Outback also gave its managers a stake in the company's overall well-being by allowing them to purchase a ten percent interest in their stores, and other employees had the right to purchase stock in the company. In addition, the company took steps to maintain positive working conditions for its employees, so that they would provide cheerful service to the restaurant's patrons. "If you worry about your employees and their environment and their ability to do the job, and you make sure they're happy, you don't have to worry about the guest," Gannon said. Accordingly, wait staff were responsible for only three tables apiece, and the company devoted 40 percent of the space at each location to the kitchen so food preparers would not be crowded. "We understand from having been managers, waiters, cooks, what they feel like," Gannon told F&B. "We know what the heat of the kitchen is like--personally."
The Outback menu featured items such as "Kookaburra Wings," "Aussie Cheesefries," and "Jackaroo Chops," and the company's signature appetizer, the "Bloomin' Onion." This item, which Gannon co-developed with a chef in New Orleans, was a Spanish onion with its center removed, which had been sliced into wedges so that it fanned out like a flower, and deep-fried. The onion was served on a plate with a bowl of sauce at the center for dipping, as an alternative to onion rings. "We had to figure how to get the center out, how to fry it, how to make it work as an appetizer where each petal could be pulled out individually," Gannon recounted to F&B. "Then the idea was to apply New Orleans seasonings to the onion, so that not only did you have something pretty, but you also had something with an exciting flavor profile. And the recipe for the seasoning on ours, that's my recipe."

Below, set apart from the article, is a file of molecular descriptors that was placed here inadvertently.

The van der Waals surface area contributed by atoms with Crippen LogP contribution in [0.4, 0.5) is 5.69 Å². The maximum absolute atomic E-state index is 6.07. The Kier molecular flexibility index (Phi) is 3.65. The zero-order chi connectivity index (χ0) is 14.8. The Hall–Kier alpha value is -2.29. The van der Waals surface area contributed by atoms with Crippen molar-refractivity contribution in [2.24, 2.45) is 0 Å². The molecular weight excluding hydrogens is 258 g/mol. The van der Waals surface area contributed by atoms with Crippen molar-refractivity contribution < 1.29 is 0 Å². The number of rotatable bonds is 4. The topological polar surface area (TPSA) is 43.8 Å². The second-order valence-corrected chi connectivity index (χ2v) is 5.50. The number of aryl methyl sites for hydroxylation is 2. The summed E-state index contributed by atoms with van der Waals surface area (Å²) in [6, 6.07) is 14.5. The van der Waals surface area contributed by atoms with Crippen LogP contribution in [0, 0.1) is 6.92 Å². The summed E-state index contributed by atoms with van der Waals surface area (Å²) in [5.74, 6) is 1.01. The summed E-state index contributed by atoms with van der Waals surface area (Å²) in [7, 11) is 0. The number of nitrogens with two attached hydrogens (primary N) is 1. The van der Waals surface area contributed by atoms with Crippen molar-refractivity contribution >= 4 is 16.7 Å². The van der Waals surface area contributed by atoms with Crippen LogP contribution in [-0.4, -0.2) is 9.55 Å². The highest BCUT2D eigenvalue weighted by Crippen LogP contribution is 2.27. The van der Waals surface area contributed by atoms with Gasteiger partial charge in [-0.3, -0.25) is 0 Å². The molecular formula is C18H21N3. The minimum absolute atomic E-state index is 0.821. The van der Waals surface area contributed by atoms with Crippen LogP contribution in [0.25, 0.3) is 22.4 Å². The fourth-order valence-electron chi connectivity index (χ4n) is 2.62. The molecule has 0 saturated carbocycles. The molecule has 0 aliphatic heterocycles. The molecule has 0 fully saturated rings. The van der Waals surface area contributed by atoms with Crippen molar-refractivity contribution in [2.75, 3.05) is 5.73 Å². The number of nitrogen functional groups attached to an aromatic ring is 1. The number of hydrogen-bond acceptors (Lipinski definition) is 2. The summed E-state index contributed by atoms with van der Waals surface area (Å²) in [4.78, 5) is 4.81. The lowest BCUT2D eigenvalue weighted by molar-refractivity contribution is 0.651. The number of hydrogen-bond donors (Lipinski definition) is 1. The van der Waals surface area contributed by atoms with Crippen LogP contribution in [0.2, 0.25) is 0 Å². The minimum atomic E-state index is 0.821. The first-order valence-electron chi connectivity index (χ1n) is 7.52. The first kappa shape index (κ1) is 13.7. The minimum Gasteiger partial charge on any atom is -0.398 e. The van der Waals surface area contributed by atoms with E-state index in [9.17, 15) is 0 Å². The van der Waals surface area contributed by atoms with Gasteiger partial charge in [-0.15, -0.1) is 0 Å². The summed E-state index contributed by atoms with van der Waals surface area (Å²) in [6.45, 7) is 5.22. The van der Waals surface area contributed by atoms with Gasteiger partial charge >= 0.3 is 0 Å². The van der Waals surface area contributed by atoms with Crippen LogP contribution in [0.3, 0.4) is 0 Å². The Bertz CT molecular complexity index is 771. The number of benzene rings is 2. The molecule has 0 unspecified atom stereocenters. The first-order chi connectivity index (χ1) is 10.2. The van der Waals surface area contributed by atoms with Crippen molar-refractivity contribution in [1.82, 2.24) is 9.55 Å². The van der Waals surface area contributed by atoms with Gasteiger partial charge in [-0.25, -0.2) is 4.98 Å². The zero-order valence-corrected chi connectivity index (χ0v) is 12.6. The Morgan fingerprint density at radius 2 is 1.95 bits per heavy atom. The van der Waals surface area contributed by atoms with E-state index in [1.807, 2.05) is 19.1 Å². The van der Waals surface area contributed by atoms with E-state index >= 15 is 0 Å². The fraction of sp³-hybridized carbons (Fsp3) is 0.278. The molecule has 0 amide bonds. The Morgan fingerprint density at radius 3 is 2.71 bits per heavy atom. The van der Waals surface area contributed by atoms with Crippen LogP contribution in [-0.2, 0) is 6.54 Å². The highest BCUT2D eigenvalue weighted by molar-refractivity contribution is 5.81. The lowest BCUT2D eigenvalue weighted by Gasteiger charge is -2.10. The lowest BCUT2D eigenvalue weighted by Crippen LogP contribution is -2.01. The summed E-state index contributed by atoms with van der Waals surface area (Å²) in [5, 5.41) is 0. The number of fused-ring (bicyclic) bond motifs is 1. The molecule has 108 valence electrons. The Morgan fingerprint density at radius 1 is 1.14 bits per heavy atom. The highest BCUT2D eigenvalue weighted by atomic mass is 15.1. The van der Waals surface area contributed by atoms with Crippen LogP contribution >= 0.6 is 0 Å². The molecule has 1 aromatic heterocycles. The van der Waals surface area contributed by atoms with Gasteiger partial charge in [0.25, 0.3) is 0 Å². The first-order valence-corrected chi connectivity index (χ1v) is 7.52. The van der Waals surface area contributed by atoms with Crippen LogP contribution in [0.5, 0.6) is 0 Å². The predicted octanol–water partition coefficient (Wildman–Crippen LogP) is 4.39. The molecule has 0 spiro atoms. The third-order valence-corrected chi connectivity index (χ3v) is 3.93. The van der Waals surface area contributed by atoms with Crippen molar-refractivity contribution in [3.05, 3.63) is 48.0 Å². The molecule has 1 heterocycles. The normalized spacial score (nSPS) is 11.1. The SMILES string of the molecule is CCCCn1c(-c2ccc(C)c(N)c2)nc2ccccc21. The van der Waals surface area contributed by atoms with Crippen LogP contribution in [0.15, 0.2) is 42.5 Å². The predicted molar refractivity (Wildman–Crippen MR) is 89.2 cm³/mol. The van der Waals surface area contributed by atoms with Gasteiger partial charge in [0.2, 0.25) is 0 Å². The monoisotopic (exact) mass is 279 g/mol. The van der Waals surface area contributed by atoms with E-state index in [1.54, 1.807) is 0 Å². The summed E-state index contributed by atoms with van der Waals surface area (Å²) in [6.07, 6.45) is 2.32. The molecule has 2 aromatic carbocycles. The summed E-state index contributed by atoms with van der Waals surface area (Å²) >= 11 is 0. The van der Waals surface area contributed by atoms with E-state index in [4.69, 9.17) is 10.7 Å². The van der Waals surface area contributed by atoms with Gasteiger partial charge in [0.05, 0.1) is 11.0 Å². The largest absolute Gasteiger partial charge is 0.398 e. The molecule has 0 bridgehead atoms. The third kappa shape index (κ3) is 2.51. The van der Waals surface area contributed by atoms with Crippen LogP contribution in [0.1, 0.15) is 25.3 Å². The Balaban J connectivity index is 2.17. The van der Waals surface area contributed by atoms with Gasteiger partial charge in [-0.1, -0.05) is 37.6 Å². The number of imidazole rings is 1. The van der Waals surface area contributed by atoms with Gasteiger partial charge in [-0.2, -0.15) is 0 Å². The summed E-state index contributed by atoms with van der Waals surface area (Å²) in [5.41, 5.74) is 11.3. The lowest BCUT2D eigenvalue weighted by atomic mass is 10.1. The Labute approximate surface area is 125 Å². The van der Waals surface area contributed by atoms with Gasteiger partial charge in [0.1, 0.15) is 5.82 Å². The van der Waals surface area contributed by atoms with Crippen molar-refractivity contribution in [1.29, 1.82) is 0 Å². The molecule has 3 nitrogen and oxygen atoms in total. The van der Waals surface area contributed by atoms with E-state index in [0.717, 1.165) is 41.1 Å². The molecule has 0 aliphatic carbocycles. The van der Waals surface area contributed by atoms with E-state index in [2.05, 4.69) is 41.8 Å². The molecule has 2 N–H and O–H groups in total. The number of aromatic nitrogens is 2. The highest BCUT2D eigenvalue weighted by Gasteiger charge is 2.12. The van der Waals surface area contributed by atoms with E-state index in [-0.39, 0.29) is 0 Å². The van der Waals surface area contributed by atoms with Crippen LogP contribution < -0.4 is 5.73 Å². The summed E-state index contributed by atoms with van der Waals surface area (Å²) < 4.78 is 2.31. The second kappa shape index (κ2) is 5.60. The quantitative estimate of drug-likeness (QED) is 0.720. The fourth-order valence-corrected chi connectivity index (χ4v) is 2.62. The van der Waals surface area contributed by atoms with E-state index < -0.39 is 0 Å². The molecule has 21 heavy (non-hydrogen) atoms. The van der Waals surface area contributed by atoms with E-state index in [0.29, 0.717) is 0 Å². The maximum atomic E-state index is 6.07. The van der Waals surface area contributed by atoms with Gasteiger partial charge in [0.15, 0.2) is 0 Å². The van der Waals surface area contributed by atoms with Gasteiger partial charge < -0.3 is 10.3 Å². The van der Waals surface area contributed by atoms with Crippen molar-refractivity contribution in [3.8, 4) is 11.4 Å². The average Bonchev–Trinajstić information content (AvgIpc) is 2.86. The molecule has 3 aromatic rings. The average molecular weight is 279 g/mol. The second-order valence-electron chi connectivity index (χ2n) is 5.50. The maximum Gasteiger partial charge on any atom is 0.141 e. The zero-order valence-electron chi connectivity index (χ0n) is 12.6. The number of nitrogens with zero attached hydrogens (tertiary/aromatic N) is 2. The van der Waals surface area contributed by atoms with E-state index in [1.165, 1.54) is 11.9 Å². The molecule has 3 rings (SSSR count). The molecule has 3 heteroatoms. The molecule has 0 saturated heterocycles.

Outback's steaks, the centerpiece of its menu, also featured a New Orleans flavor, being seasoned with 18 herbs and spices. To help them cope with the enormous cuts of meat that the restaurant served, Outback gave its diners over-sized flatware as well, including a steak knife that more closely resembled a saber.
While American food ruled Outback's menu, the Australian theme reasserted itself at the bar, where each restaurant typically earned 17 percent of its revenues. About three-fifths of the company's beer sales, and four-fifths of its wine sales, were generated by Australian brands, including Foster's, Rosemount, and Black Opal. Much of the bar business came from customers waiting for tables--the restaurants were so popular that there was typically a 30-minute wait for dinner. To meet this demand, Outback began to build larger restaurants in the early 1990s, expanding from its prototype 160-seat design to a 200-seat design. The company also switched from paging waiting customers to a quieter beeper system, which helped cut down on the tumult that came to characterize the Outback experience.
In marketing its concept, Outback targeted people between the ages of 35 and 54 with annual incomes exceeding $50,000. To distinguish its restaurants, Outback developed a huge red neon sign that fronted its buildings. In addition, the company signed on to sponsor the nationally televised college football Gator Bowl, which was played each year in Jacksonville, Florida. Outback also devised a "No Rules" advertising campaign, focusing on the theme that diners could get what they wanted--good food and prompt, cheerful service--at Outback. Customers were assured that they could order items not on the menu and that the kitchen would strive to fulfill their wishes.